Coping with pressures of modernization by traditional farmers: a strategy for sustainable rural development in Yunnan, China
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Traditional farming practices conform to sustainable rural livelihoods, while agricultural modernisation tends to undermine these practices through various perturbations. A case study in Tengchong County (western Yunnan, China) shows that transformation of traditional alder (Alnus nepalensis) and dry rice (upland rice) rotational farming to introduced Chinese fir (Cunninghamia lanceolata (Lamb.) Hook.) plantations leads to localised water scarcity and soil fertility decline. While farmers are aware of ecological sustainability of traditional farming, they prefer Chinese fir forestry because it is less labour-intensive, has a high market value, and releases time for profitable off-farm work. Farmers adapt to economic liberalization by planting high value crops and trees. However, alternatives to make local agricultural production more profitable through competitive business strategies, cooperative approaches, innovations in integrating high value crops and ‘downstream’ processing for sustainable rural livelihoods have been overlooked largely due to poor information availability and lack of organisational framework.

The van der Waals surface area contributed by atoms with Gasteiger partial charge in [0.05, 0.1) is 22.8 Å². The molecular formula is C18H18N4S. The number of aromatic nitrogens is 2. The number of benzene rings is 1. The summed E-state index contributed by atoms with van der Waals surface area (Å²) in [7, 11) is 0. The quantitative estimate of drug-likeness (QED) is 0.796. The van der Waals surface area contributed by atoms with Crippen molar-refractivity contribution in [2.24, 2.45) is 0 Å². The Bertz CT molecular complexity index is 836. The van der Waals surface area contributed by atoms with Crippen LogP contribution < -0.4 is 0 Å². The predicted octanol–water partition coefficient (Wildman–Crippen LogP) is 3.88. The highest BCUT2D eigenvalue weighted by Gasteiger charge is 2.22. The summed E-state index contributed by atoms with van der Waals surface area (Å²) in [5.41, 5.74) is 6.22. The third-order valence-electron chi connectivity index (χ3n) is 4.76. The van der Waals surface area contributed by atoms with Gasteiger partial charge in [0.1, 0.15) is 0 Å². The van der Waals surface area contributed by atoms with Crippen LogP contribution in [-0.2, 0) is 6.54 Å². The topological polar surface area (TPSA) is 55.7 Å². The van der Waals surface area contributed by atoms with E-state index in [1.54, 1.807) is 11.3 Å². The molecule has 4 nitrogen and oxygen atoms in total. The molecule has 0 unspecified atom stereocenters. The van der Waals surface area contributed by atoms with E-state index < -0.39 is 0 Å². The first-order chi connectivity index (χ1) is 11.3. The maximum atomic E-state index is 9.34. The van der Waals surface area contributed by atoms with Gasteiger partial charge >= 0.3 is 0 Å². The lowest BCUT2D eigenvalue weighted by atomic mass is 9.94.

KeywordsAgrobiodiversity sustainable rural development capital assets traditional knowledge traditional farming Yunnan alder-upland rice Chinese fir
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